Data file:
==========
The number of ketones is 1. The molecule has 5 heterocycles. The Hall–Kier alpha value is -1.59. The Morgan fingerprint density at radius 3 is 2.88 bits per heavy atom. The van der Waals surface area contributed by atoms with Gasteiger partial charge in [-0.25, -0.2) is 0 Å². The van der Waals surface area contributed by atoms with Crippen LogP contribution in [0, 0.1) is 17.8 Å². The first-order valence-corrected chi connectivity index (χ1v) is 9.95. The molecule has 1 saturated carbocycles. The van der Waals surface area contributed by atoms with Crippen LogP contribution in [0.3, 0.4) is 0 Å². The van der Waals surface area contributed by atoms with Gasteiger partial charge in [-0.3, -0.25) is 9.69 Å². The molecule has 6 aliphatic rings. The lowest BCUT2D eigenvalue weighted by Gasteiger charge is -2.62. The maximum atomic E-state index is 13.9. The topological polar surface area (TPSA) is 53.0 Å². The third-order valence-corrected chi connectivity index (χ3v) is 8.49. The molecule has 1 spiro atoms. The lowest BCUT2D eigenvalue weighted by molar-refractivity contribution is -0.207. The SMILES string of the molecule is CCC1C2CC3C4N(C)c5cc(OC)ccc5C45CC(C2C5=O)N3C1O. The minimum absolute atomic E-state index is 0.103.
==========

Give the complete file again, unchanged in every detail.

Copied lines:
The number of ketones is 1. The molecule has 5 heterocycles. The Hall–Kier alpha value is -1.59. The Morgan fingerprint density at radius 3 is 2.88 bits per heavy atom. The van der Waals surface area contributed by atoms with Gasteiger partial charge in [-0.25, -0.2) is 0 Å². The van der Waals surface area contributed by atoms with Crippen LogP contribution in [0, 0.1) is 17.8 Å². The first-order valence-corrected chi connectivity index (χ1v) is 9.95. The molecule has 1 saturated carbocycles. The van der Waals surface area contributed by atoms with Crippen LogP contribution in [0.3, 0.4) is 0 Å². The van der Waals surface area contributed by atoms with Gasteiger partial charge in [-0.3, -0.25) is 9.69 Å². The molecule has 6 aliphatic rings. The lowest BCUT2D eigenvalue weighted by Gasteiger charge is -2.62. The maximum atomic E-state index is 13.9. The topological polar surface area (TPSA) is 53.0 Å². The third-order valence-corrected chi connectivity index (χ3v) is 8.49. The molecule has 1 spiro atoms. The lowest BCUT2D eigenvalue weighted by molar-refractivity contribution is -0.207. The SMILES string of the molecule is CCC1C2CC3C4N(C)c5cc(OC)ccc5C45CC(C2C5=O)N3C1O. The minimum absolute atomic E-state index is 0.103.